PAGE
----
• Other legal risks such as legal activities required to secure the exclusivity of a product or process

  6. The specific valuation approach, such as market, cost, or income should be appropriate. Judgment should be used to select the approach(es) ultimately used and the method(s) within such approaches that best indicate the value of the property. The relationship between these approaches and fair market value must be demonstrated.

  7. Some fundamental methods utilized to value intangible property include:

    1. Market based methods rely on identification of similar intangible property sold under similar conditions. This method requires the existence of an active market involving comparable property, e.g., royalty rates in arms-length transactions.

    2. Cost-based methods estimate the cost to reproduce/replace or to pay to purchase the subject intangible (the "make or buy" decision), using historical costs, or reproduction costs. The cost approach for estimating fair market value may be difficult to apply due to quantification problems related to economic obsolescence or future income potential.

    3. Income-based methods focus on the income-producing capacity of intangible property. The present value of the net economic benefit to be received over the life of the asset (cash receipts less cash outlays) can estimate the value. The income method relies on estimates, future earnings, the duration of income streams, and risks associated with the realization of the forecasted income. The income approach usually computes the net present value (NPV) of the intangible by use of the discounted cash flow (DCF) method.

    4. Monte Carlo (or probabilistic) methods are similar to discounted cash flow methods except that they rely on probability analysis of estimated ranges to produce a statistical prediction of the expected value.

    5. Option valuation methods apply to longer term and higher risk intangibles when early expenses are significant, and projected returns are in the distant future.

  8. Only those approaches and methods deemed appropriate for dealing with the valuation issue in question should be analyzed in detail, and reasons should be given for using them. Also, it should be documented why other methods were rejected.

    1. The appraiser should check the sensitivity of the methods applied to various assumptions made and parameters used, including sensitivity of projections, discount rates, and useful lives.

    2. The stage of development for uncompleted assets may be a determining factor in valuation approach applicability.

    3. If an incomplete bundle of rights is being transferred this fact could also affect the choice of the valuation approach.

  9. The appraiser should identify potential comparable properties. As available and appropriate, this should include an explicit, itemized list of selection criteria employed for selecting the comparable intangible assets. In addition to general standards of comparability, namely functions, contractual terms, risks, economic conditions, and property or service, certain refinements may be applied specifically to intangible assets. The comparable intangible should:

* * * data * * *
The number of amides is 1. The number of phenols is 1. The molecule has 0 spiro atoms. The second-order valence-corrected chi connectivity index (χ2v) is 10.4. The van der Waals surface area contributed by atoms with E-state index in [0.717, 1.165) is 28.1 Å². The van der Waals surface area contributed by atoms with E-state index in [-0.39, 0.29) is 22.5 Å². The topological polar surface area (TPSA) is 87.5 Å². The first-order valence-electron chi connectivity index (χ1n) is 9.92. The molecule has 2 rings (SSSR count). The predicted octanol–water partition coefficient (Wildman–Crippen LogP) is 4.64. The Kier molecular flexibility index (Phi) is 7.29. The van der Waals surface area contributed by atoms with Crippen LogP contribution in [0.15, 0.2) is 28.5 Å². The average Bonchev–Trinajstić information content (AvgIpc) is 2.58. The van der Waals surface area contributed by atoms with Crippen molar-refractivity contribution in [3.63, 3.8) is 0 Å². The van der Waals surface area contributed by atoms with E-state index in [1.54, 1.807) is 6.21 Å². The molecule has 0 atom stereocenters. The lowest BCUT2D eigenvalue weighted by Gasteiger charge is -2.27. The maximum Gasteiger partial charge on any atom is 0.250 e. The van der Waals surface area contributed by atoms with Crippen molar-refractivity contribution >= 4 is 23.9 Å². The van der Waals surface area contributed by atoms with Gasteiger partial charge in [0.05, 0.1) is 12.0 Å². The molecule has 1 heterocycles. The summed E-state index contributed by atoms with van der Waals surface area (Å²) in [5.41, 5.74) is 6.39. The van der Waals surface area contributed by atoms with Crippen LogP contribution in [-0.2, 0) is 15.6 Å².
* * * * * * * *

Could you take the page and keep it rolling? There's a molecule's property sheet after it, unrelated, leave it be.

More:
• Be used in similar products and processes within the same industry or market.

    • Have similar profit potential (as measured by the net present value of benefits to be realized, including a consideration of capital investment and start-up expenses required and the risks to be assumed).

    • Have similar terms, including exploitation rights, exclusivity, geographic limitations, duration, grant-back rights, and functions or services to be performed.

    • Be in the same stage of development and possess a similar degree of uniqueness.

  10. The market approach should consider the identification and justification of:

    • The existence of an active market involving comparable intangibles

    • Past transactions of comparable intangibles

    • Price information for comparable transactions

    • Arm's length transactions between independent parties

  11. The cost approach begins with an estimate of the cost to reproduce the intangible. One method is using historical cost. Adjustments should be made for obsolescence.

  12. The income approach considers:

    1. The income generation capacity of the subject intangible and forecasts the future stream of earnings or cash flow

    2. The expected remaining useful life of the intangible, how long the economic benefit is expected to continue, which may depend on product life cycle: introduction, growth, maturity, and decline

    3. The risk associated with receiving anticipated benefits, as may be measured by the discount rate reflecting the opportunity cost of capital, inflation, liquidity, real interest, and risk premium

  13. The final opinion of value should reflect the appropriateness of each method, and the veracity and reliability of the data supporting each method, leading the reader logically to the final opinion of intangible value. It should ensure applied methods' results yield similar levels of value, reconcile the results, and set forth all assumptions and limiting conditions affecting the analyses, opinions, and conclusions.


  1. Workpapers should document the steps taken, techniques used, and provide evidence to support the facts and conclusions in the final report.

  2. Appraisers will maintain a detailed case activity record (Form 9984, Examining Officer's Activity Record) which is prepared consistent with IRM

  3. The case activity record, along with the supporting workpapers, should justify time spent as commensurate with work performed.